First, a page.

From John Dawson
Philadelphia Decemr. 9th. 1798.
By the enclosd speech you will find that the tone of the president is much changed, and that we may still hope for peace1—what has producd this, or how far he is sincere, we cannot yet determine—in a few days we shall be able to form a better judgement—we have nothing late from Europe, nor can we form an opinion of the temper of our body—they do not appear to be in Spirits. Yrs. with much Esteem
RC (DLC). Docketed by JM.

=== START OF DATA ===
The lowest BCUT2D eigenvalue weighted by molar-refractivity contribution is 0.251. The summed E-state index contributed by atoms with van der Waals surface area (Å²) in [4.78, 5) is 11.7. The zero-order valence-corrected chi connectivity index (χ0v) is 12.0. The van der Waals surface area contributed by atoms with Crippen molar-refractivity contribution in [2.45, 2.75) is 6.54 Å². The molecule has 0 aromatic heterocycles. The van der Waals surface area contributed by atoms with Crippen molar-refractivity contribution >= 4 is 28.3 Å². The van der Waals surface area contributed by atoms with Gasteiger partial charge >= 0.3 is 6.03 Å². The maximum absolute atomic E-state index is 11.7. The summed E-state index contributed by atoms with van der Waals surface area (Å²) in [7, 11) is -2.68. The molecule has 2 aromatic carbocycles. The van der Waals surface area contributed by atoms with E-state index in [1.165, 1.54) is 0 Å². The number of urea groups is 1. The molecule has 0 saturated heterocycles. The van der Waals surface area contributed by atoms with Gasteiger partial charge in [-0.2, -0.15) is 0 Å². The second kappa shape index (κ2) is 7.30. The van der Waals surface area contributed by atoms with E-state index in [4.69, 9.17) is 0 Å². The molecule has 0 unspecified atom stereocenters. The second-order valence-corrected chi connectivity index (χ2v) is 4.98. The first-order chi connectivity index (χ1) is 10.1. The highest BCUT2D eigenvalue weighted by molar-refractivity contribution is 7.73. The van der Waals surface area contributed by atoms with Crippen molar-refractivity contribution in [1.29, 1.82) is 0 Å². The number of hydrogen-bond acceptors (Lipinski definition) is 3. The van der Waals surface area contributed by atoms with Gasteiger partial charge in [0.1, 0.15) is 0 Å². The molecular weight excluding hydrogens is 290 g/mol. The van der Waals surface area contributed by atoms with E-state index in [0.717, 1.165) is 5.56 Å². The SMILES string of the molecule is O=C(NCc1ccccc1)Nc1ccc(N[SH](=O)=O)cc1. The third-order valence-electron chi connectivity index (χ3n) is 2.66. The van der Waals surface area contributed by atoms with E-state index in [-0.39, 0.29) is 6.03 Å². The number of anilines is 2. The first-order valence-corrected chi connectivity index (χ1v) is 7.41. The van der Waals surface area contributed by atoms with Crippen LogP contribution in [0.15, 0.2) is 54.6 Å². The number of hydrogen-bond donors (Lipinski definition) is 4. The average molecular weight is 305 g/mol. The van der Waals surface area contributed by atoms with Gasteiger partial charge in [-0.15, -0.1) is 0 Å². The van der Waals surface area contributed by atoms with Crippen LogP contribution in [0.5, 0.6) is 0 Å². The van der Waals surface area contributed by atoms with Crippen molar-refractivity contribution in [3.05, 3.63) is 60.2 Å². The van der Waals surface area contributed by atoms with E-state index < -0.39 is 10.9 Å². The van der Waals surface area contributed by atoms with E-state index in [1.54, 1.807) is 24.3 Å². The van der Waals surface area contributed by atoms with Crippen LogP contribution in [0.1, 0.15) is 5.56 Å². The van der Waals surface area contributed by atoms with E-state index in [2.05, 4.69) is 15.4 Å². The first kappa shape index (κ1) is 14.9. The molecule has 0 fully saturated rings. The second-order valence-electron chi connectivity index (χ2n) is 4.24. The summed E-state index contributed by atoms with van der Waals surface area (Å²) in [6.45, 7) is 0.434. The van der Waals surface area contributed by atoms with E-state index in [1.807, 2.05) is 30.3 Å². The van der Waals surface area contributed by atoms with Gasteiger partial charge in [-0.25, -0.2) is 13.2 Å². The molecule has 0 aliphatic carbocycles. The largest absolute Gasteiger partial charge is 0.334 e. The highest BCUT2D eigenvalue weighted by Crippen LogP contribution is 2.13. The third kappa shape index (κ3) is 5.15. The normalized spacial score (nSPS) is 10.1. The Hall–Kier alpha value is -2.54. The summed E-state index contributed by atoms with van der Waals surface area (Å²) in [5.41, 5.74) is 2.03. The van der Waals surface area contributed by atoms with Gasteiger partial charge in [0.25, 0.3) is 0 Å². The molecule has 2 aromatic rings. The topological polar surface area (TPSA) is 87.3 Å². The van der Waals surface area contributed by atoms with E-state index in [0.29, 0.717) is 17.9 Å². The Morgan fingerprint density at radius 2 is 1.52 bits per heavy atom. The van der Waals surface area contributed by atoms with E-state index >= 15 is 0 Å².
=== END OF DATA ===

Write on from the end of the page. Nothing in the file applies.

1. The president’s speech to Congress, given 8 Dec. 1798, left open the possibility of negotiations with France. “It is peace that we have uniformly and perseveringly cultivated,” Adams said, “and harmony between us and France may be restored at her option.” If France would “desist from hostility” and “make reparation for the injuries heretofore inflicted on our commerce,” there could be “no obstacle to the restoration of a friendly intercourse.” The speech was published by order of the House of Representatives (Annals of Congress description begins Debates and Proceedings in the Congress of the United States … (42 vols.; Washington, 1834–56). description ends , 5th Cong., 3d sess., 2420–24; Speech of the President of the United States to Both Houses of Congress … [Philadelphia, 1798; Evans description begins Charles Evans, ed., American Bibliography … 1639 … 1820 (12 vols.; Chicago, 1903–34). description ends 34831]).